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Towards a gravitational wave observatory designer: sensitivity limits of spaceborne detectors

MPS-Authors
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Barke,  Simon
Laser Interferometry & Gravitational Wave Astronomy, AEI-Hannover, MPI for Gravitational Physics, Max Planck Society;

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Wang,  Yang
Laser Interferometry & Gravitational Wave Astronomy, AEI-Hannover, MPI for Gravitational Physics, Max Planck Society;

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Delgado,  Juan Jose Esteban
Laser Interferometry & Gravitational Wave Astronomy, AEI-Hannover, MPI for Gravitational Physics, Max Planck Society;

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Tröbs,  Michael
Laser Interferometry & Gravitational Wave Astronomy, AEI-Hannover, MPI for Gravitational Physics, Max Planck Society;

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Heinzel,  Gerhard
Laser Interferometry & Gravitational Wave Astronomy, AEI-Hannover, MPI for Gravitational Physics, Max Planck Society;

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Danzmann,  Karsten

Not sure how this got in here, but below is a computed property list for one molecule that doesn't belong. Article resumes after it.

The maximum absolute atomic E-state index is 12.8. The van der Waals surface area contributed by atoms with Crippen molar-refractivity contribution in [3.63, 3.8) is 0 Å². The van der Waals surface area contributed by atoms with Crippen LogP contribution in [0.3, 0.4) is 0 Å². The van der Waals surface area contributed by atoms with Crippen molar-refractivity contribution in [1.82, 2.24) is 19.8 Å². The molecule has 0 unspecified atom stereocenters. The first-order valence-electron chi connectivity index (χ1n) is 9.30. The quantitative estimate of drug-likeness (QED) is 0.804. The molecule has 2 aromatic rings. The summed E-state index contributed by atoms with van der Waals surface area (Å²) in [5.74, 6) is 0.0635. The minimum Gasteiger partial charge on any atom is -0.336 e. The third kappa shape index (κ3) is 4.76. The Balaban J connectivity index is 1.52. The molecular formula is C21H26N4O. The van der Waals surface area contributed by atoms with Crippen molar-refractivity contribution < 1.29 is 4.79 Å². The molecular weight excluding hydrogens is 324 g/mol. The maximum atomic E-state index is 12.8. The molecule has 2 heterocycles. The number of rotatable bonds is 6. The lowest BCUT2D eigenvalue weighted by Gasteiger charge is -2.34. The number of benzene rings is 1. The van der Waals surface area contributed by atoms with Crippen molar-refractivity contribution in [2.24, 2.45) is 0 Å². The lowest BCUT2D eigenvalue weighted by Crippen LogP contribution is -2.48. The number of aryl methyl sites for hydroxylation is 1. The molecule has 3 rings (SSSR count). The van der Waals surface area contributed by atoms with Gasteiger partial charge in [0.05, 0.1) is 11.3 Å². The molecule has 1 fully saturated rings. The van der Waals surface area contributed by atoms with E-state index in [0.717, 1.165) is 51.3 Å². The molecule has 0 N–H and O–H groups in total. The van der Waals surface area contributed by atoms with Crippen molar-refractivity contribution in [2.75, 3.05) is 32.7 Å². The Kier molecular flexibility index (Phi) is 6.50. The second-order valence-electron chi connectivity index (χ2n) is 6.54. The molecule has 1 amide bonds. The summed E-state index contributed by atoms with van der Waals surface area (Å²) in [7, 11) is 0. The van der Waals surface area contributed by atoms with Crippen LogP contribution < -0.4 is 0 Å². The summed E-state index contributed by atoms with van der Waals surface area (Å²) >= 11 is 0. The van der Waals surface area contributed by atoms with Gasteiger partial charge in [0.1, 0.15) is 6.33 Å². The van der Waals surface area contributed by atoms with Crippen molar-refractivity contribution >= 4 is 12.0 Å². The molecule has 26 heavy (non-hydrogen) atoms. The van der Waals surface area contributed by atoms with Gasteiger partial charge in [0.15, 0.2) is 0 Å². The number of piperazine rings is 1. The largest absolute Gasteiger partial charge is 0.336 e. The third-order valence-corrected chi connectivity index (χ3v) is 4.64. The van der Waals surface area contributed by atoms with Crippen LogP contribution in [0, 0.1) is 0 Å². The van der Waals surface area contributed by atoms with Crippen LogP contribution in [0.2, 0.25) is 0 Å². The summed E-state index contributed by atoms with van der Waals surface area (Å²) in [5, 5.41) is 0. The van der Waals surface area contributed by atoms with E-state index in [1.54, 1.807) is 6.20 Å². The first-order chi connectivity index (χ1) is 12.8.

Laser Interferometry & Gravitational Wave Astronomy, AEI-Hannover, MPI for Gravitational Physics, Max Planck Society;

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Fulltext (public)

1411.1260.pdf
(Preprint), 2MB

CQG_32_9_095004.pdf
(Any fulltext), 2MB

Supplementary Material (public)
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Citation

Barke, S., Wang, Y., Delgado, J. J. E., Tröbs, M., Heinzel, G., & Danzmann, K. (2015). Towards a gravitational wave observatory designer: sensitivity limits of spaceborne detectors. Classical and quantum gravity, 32(9): 095004. doi:10.1088/0264-9381/32/9/095004.


Cite as: http://hdl.handle.net/11858/00-001M-0000-0026-BC19-8
Abstract
The most promising concept for low frequency gravitational wave observatories are laser interferometric detectors in space. It is usually assumed that the noise floor for such a detector is dominated by optical shot noise in the signal readout. For this to be true, a careful balance of mission parameters is crucial to keep all other parasitic disturbances below shot noise. We developed a web application that uses over 30 input parameters and considers many important technical noise sources and noise suppression techniques. It optimizes free parameters automatically and generates a detailed report on all individual noise contributions. Thus you can easily explore the entire parameter space and design a realistic gravitational wave observatory. In this document we describe the different parameters, present all underlying calculations, and compare the final observatory's sensitivity with astrophysical sources of gravitational waves. We use as an example parameters currently assumed to be likely applied to a space mission to be launched in 2034 by the European Space Agency. The web application itself is publicly available on the Internet at http://spacegravity.org/designer.